Diabetes Treatment (cont.)
Melissa Conrad Stöppler, MD
Melissa Conrad Stöppler, MD, is a U.S. board-certified Anatomic Pathologist with subspecialty training in the fields of Experimental and Molecular Pathology. Dr. Stöppler's educational background includes a BA with Highest Distinction from the University of Virginia and an MD from the University of North Carolina. She completed residency training in Anatomic Pathology at Georgetown University followed by subspecialty fellowship training in molecular diagnostics and experimental pathology.
William C. Shiel Jr., MD, FACP, FACR
Dr. Shiel received a Bachelor of Science degree with honors from the University of Notre Dame. There he was involved in research in radiation biology and received the Huisking Scholarship. After graduating from St. Louis University School of Medicine, he completed his Internal Medicine residency and Rheumatology fellowship at the University of California, Irvine. He is board-certified in Internal Medicine and Rheumatology.
In this Article
- What is the treatment for diabetes?
- Medications for type 2 diabetes
- Meglitinides - (Prandin and Starlix)
- Medications that decrease the amount of glucose produced by the liver
- Medications that increase glucose excretion by the kidney
- Medications that increase the sensitivity of cells to insulin (Actos and Avandia)
- Medications that decrease the absorption of carbohydrates from the intestine (Precose)
- Medications that affect glycemic control (Symlin, Byetta, Victoza, Bydureon)
- DPP-IV inhibitors
- Combination medications
- Treatment of diabetes with insulin
- Different methods of delivering insulin
- Pre-filled insulin pens
- Insulin pump
- Inhaled Insulin
- Intranasal, Transderm
- Diabetes diet
- The future of pancreas transplantation
- Find a local Endocrinologist in your town
Different methods of delivering insulin
Not only is the variety of insulin preparations growing, so are the methods for administering insulin.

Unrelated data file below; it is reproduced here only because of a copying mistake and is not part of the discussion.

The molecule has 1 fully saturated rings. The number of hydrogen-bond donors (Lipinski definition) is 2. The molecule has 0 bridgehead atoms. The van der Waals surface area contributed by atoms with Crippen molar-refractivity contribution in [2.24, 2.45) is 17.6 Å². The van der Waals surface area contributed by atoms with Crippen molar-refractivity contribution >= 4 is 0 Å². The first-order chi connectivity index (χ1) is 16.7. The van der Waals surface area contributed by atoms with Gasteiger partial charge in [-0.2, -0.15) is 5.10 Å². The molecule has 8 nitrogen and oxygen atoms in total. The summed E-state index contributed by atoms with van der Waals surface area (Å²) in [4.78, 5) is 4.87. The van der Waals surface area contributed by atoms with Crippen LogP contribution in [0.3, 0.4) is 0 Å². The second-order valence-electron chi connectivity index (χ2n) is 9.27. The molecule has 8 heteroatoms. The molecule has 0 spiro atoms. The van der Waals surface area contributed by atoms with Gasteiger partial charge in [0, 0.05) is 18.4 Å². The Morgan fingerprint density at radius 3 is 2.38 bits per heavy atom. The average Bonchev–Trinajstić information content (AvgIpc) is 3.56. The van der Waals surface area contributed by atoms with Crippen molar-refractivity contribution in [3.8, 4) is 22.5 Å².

Pre-filled insulin pens
In the past, insulin was available only in an injectable form that involved carrying syringes (which a few decades ago were made of glass and required sterilization), needles, vials of insulin, and alcohol swabs. Needless to say, patients often found it difficult to take multiple shots each day, and, as a result, good blood sugar control was often compromised. Many pharmaceutical companies are now offering discreet and convenient methods of delivering insulin.
Some manufacturers offer an insulin pen delivery system. This system is similar to an ink cartridge in a fountain pen. A small pen-sized device holds an insulin cartridge (usually containing 300 units). Cartridges are available in the most widely used insulin formulations, such as those listed in the table above. The amount of insulin to be injected is dialed in by turning the bottom of the pen until the required number of units is seen in the dose-viewing window. The tip of the pen consists of a needle that is replaced with each injection. A release mechanism allows the needle to penetrate just under the skin and deliver the required amount of insulin. The cartridges and needles are disposed of when finished and new ones simply are inserted. In many cases, the entire pen is disposed of. These insulin delivery devices are less cumbersome than traditional methods.